24. The judgment in V.K. Mishra Anr. (supra) has no application to the
facts of the present case, as the witness therein had duly explained why the
delay had occurred. However, the witnesses in the present case have failed
to give any reasonable explanation for the inordinate delay of two years in
getting their statements recorded. Apart from making bald statements that
the police officials had refused to record their statements, which is contrary
to the deposition of SDM (PW-24) in Court, the said witnesses have not
placed any material on record, in the form of a written complaint etc. to
support their claim.

25. Consequently, in view of the aforesaid testimony of the SDM(PW-24)
who is an independent witness as well as the testimonies of uncle Ganesh
Lal (PW-2), aunt Phoolwati (PW-13) and sister Kusum (PW-1), with whom
the deceased had stayed from 06th January, 2011 till 09th January, 2011, this
Court is of the opinion that the testimonies of two other sister i.e. Pinky
(PW-3) and Rakhi (PW-4) are contrary to the evidence on record,
uncorroborated and an afterthought. Accordingly, the testimonies of Pinky
(PW-3) and Rakhi (PW-4) cannot be relied upon.

CRL. A.606/2018 Crl.L.P.260/2018 Page 19 of 23

26. Further, the prosecution has failed to prove that the deceased was
subjected to cruelty by the appellant-convicts or that they had made
demands for dowry soon before the death of the deceased or at any time
prior. Consequently, statutory presumption for dowry death under Section
304B IPC cannot be drawn against the appellant-convicts. This Court finds
that the offence under Section 304B IPC has not been made out in the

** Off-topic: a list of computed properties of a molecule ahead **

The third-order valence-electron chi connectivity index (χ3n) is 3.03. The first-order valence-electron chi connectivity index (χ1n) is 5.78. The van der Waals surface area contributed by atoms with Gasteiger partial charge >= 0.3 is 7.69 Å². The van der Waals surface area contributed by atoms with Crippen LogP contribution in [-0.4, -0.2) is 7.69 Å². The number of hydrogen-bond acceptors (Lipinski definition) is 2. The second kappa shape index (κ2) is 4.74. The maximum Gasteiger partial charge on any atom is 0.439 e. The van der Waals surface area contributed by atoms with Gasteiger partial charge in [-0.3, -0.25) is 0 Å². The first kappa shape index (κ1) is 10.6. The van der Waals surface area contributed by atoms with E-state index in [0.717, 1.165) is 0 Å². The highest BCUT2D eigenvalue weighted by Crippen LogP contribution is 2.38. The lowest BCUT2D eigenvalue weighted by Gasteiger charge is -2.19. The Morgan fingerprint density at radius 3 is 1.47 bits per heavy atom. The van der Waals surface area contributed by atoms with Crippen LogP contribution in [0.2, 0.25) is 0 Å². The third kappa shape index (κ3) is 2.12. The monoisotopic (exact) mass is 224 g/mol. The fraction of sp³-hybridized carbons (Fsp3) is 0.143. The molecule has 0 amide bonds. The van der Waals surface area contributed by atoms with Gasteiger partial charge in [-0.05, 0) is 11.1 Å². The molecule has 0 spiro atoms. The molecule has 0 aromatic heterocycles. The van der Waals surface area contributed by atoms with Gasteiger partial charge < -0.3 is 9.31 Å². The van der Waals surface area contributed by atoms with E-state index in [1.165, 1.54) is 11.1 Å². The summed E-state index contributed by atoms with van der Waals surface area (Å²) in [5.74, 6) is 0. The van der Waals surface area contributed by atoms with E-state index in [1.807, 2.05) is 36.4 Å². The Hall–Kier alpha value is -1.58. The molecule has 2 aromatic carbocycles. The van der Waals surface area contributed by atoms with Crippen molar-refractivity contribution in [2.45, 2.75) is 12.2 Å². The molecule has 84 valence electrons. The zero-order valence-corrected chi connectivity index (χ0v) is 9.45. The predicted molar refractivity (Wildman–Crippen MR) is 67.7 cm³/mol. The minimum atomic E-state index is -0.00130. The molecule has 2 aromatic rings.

present case. Also, as the factum of cruelty has not been proved, the offence
under Section 498A IPC has not been made out.

THE APPELLANT-CONVICTS HAVE PROVED BEYOND DOUBT THE
PLEA OF ALIBI BY LEADING EVIDENCE THAT THEY WERE NOT
PRESENT AT THEIR HOUSE DURING THE TIME OF DEATH OF THE
DECEASED. CONSEQUENTLY, SECTION 106 OF THE INDIAN
EVIDENCE ACT, 1872 IS NOT APPLICABLE TO THE PRESENT CASE.

27. In any event, the case of the prosecution is that the time of death of
the deceased was about 3 pm on 10th January, 2011. However, the appellant-
convicts have proved by leading defence evidence that they were not present
at their house during those hours. The CDR exhibited by Israr Babu (DW-6)
of both the appellant-convicts and the testimonies of Hitesh Sahni (DW-1),
Rohit Goyal (DW-2) and Hari Ram (DW-3) prove that the appellant-
convicts were not at their residence on 10th January, 2011 at the time of the
incident. The relevant portion of the testimonies of Hitesh Sahni (DW-1)
and Rohit Goyal (DW-2) are reproduced hereinbelow:-

A) Testimony of Hitesh Sahni (DW-1)
” xxx xxx xxx

On 10.01.2010, I had sent accused Sandeep with my
other employee Rohit Goel to pick up some property
documents from Mindray Medicals which is based in Netaji
Subhash Place, New Delhi. After taking those documents,

CRL. A.606/2018 Crl.L.P.260/2018 Page 20 of 23
both of my aforesaid employees delivered the same documents
to Sh. Harvinder Singh, property broker in Bhera Enclave,
New Delhi on my instructions. They had thereafter returned
back to our office in Connaught Place. In the evening at about
7:00 pm, I had received a call from the accused Sandeep in a
very shocking state. He requested me to start for my home
immediately or he may be relieved as he has an emergency at
his home. Since our work of the day had almost finished, we
immediately packed up and started for home in the car being
driven by Sandeep. On leaving us at our home in Paschim
Vihar, Sandeep had immediately left for his home on his bike
which he had parked outside my house. Throughout our return
journey of about 45 minutes, Sandeep made some calls and
also received few calls and therefore almost kept on talking on
his mobile phone. We could assess that there was some
serious issue in his family for which reason, I could not stop